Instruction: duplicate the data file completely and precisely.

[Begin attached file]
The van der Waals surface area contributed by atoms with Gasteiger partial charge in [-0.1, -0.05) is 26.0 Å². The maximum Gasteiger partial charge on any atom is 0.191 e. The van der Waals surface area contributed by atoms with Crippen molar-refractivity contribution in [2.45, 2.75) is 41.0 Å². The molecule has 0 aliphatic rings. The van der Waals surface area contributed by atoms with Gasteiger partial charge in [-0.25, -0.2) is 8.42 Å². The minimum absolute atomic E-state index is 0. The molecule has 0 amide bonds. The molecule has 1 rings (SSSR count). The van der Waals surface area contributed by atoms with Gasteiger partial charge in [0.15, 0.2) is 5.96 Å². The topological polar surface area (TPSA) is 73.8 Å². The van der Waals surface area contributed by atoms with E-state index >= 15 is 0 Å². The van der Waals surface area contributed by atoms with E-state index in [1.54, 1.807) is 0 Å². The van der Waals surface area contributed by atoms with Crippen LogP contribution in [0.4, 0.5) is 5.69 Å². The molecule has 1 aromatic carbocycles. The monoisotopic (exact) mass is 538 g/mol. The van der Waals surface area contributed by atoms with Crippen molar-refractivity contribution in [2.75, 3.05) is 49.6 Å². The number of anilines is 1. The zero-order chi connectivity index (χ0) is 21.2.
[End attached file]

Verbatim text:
The van der Waals surface area contributed by atoms with Gasteiger partial charge in [-0.1, -0.05) is 26.0 Å². The maximum Gasteiger partial charge on any atom is 0.191 e. The van der Waals surface area contributed by atoms with Crippen molar-refractivity contribution in [2.45, 2.75) is 41.0 Å². The molecule has 0 aliphatic rings. The van der Waals surface area contributed by atoms with Gasteiger partial charge in [-0.25, -0.2) is 8.42 Å². The minimum absolute atomic E-state index is 0. The molecule has 0 amide bonds. The molecule has 1 rings (SSSR count). The van der Waals surface area contributed by atoms with Gasteiger partial charge in [0.15, 0.2) is 5.96 Å². The topological polar surface area (TPSA) is 73.8 Å². The van der Waals surface area contributed by atoms with E-state index >= 15 is 0 Å². The van der Waals surface area contributed by atoms with E-state index in [1.54, 1.807) is 0 Å². The van der Waals surface area contributed by atoms with Crippen LogP contribution in [0.4, 0.5) is 5.69 Å². The molecule has 1 aromatic carbocycles. The monoisotopic (exact) mass is 538 g/mol. The van der Waals surface area contributed by atoms with Crippen molar-refractivity contribution in [2.75, 3.05) is 49.6 Å². The number of anilines is 1. The zero-order chi connectivity index (χ0) is 21.2.